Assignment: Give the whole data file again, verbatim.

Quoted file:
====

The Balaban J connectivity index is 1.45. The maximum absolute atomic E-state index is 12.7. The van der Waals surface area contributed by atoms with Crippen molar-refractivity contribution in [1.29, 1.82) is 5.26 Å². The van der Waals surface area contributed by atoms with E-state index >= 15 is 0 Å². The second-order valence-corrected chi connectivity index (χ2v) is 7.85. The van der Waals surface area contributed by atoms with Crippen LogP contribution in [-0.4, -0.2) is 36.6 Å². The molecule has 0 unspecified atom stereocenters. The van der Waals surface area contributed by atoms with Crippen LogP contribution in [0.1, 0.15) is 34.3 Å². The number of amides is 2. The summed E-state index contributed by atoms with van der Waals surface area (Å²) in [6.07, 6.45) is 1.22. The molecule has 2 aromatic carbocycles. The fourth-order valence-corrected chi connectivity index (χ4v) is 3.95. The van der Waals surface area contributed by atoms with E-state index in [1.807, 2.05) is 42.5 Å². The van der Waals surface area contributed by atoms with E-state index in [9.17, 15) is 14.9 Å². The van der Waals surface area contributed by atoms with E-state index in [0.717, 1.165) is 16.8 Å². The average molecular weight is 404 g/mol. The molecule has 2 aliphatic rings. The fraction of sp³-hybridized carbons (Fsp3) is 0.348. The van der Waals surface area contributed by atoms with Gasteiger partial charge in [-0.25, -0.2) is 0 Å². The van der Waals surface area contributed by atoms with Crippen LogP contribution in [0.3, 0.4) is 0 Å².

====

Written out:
The Balaban J connectivity index is 1.45. The maximum absolute atomic E-state index is 12.7. The van der Waals surface area contributed by atoms with Crippen molar-refractivity contribution in [1.29, 1.82) is 5.26 Å². The van der Waals surface area contributed by atoms with E-state index >= 15 is 0 Å². The second-order valence-corrected chi connectivity index (χ2v) is 7.85. The van der Waals surface area contributed by atoms with Crippen LogP contribution in [-0.4, -0.2) is 36.6 Å². The molecule has 0 unspecified atom stereocenters. The van der Waals surface area contributed by atoms with Crippen LogP contribution in [0.1, 0.15) is 34.3 Å². The number of amides is 2. The summed E-state index contributed by atoms with van der Waals surface area (Å²) in [6.07, 6.45) is 1.22. The molecule has 2 aromatic carbocycles. The fourth-order valence-corrected chi connectivity index (χ4v) is 3.95. The van der Waals surface area contributed by atoms with E-state index in [1.807, 2.05) is 42.5 Å². The van der Waals surface area contributed by atoms with E-state index in [9.17, 15) is 14.9 Å². The van der Waals surface area contributed by atoms with E-state index in [0.717, 1.165) is 16.8 Å². The average molecular weight is 404 g/mol. The molecule has 2 aliphatic rings. The fraction of sp³-hybridized carbons (Fsp3) is 0.348. The van der Waals surface area contributed by atoms with Gasteiger partial charge in [-0.25, -0.2) is 0 Å². The van der Waals surface area contributed by atoms with Crippen LogP contribution in [0.3, 0.4) is 0 Å².